How many women do you see applying for construction based jobs?
Honestly, none! (Unless it is a construction administrator role)
How do you think we can encourage more women to apply for construction jobs?
Companies should treat employees equally, no matter the gender. They should be flexible, support greater diversity and be open minded about whom is applying. We have a duty to set the record straight and prove that women do have a place within our industry, and stomp out those stereotypes! If companies within the construction industry actively promoted the women in their businesses, I feel this would help showcase that their business has opportunities for women in construction, and might help promt female applications.
What are the challenges being a woman in construction?
Unfortunatelty, you are always on the back foot being a female, and you have to prove yourself so much more than if you were male. I find you have to work harder to gain respect, and the lack of other women to support you can also be a struggle.
What is your experience being a woman in construction?
I look at being a woman within the construction industry in two ways. On the one hand, the reality is that you don’t get many young females in senior business positions striding on to building sites in their hard hats and hi-vis jackets, so I totally understand that there’s an element of trailblazing, hopefully for other young women to feel they can do the same as me. But on the other hand, I totally agree with Deborah Meaden from Dragons’ Den who said in an interview that she doesn’t want to be thought of as a ‘woman in business’ because it automatically makes an issue of her gender. She said she was simply ‘in business’ and that’s all that mattered. While it is important for women to be seen to be getting ahead in business, I think, ultimately, most of us would just like to get to the stage where gender is no more taken into account than shoe size.
‘Just getting on with it’ is very much my mantra. I know I can deliver for my clients and candidates and that’s what matters. Yes, you have to put on a bit of a front if you are going on to a busy building site, and not take any nonsense, but ultimately, if you are good at what you do, I’ve proven you can build a great business. Last year, I went out on site and laboured for a week to raise awareness for women in construction, and if I am honest, everyone was extremely supportive and they commended me for being ballsy, hopefully encouraging others into the industry. If you gain the respect of the men within the industry, they will actually do all they can to support you.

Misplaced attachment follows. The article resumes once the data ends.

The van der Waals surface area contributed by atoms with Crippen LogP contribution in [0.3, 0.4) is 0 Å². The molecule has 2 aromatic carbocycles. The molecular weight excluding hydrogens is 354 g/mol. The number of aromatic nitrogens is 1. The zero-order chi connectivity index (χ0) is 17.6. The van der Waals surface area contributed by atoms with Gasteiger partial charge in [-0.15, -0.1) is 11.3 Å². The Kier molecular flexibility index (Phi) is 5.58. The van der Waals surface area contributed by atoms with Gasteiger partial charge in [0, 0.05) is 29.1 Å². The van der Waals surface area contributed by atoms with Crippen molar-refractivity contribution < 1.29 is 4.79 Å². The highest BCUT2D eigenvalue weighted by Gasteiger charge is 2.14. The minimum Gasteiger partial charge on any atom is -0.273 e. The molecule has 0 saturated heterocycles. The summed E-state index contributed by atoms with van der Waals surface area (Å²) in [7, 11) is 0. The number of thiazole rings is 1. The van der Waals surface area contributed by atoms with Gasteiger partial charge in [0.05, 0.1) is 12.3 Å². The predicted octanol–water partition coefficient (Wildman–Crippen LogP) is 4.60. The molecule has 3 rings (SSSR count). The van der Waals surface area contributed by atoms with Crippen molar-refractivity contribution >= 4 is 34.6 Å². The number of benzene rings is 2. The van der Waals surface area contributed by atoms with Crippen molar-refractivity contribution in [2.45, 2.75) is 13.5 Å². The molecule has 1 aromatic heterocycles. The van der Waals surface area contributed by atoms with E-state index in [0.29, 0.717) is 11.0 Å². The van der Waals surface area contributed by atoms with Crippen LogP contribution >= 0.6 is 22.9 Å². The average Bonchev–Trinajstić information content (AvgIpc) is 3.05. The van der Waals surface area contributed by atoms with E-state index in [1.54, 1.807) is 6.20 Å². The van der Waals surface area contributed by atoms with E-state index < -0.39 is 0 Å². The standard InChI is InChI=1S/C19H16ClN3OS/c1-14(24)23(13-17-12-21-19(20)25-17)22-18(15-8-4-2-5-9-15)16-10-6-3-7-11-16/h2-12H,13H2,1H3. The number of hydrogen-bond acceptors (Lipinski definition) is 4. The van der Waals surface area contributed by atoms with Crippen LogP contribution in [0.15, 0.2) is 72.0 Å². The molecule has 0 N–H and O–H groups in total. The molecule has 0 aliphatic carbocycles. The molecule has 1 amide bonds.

How do you think the industry can help encourage women to apply for construction jobs?
We need to start educating people early. We need to show young girls that the construction industry isn’t just for men, that it can be a successful career path for women also! We should also be including women in the recruiting and onboarding process to show a less biased viewpoint, and providing regular networking and support. Businesses should also ensure they create a welcoming environment for all genders, with the correct equipment and facilities, and should also offer as many opporunities for women as possible which can be done through training, apprenticeship programs and mentoring schemes.
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